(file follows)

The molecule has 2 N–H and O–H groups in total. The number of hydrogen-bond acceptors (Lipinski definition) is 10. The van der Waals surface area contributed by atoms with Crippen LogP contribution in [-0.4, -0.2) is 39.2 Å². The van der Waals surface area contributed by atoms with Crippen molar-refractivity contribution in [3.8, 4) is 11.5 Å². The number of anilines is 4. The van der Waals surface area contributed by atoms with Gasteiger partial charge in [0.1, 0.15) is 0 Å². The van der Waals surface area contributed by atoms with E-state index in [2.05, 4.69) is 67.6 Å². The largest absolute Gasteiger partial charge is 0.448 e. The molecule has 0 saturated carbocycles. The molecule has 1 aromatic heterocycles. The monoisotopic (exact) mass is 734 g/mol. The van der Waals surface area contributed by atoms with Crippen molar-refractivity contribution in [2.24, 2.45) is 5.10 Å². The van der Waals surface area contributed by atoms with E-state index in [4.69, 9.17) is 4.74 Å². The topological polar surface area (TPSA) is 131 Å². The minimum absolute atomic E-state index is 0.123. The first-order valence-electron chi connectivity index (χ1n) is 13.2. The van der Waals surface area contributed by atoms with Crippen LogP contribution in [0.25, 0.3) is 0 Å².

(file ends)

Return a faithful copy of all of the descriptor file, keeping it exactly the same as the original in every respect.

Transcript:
The molecule has 2 N–H and O–H groups in total. The number of hydrogen-bond acceptors (Lipinski definition) is 10. The van der Waals surface area contributed by atoms with Crippen LogP contribution in [-0.4, -0.2) is 39.2 Å². The van der Waals surface area contributed by atoms with Crippen molar-refractivity contribution in [3.8, 4) is 11.5 Å². The number of anilines is 4. The van der Waals surface area contributed by atoms with Gasteiger partial charge in [0.1, 0.15) is 0 Å². The van der Waals surface area contributed by atoms with E-state index in [2.05, 4.69) is 67.6 Å². The largest absolute Gasteiger partial charge is 0.448 e. The molecule has 0 saturated carbocycles. The molecule has 1 aromatic heterocycles. The monoisotopic (exact) mass is 734 g/mol. The van der Waals surface area contributed by atoms with Crippen molar-refractivity contribution in [2.24, 2.45) is 5.10 Å². The van der Waals surface area contributed by atoms with E-state index in [4.69, 9.17) is 4.74 Å². The topological polar surface area (TPSA) is 131 Å². The minimum absolute atomic E-state index is 0.123. The first-order valence-electron chi connectivity index (χ1n) is 13.2. The van der Waals surface area contributed by atoms with Crippen LogP contribution in [0.25, 0.3) is 0 Å².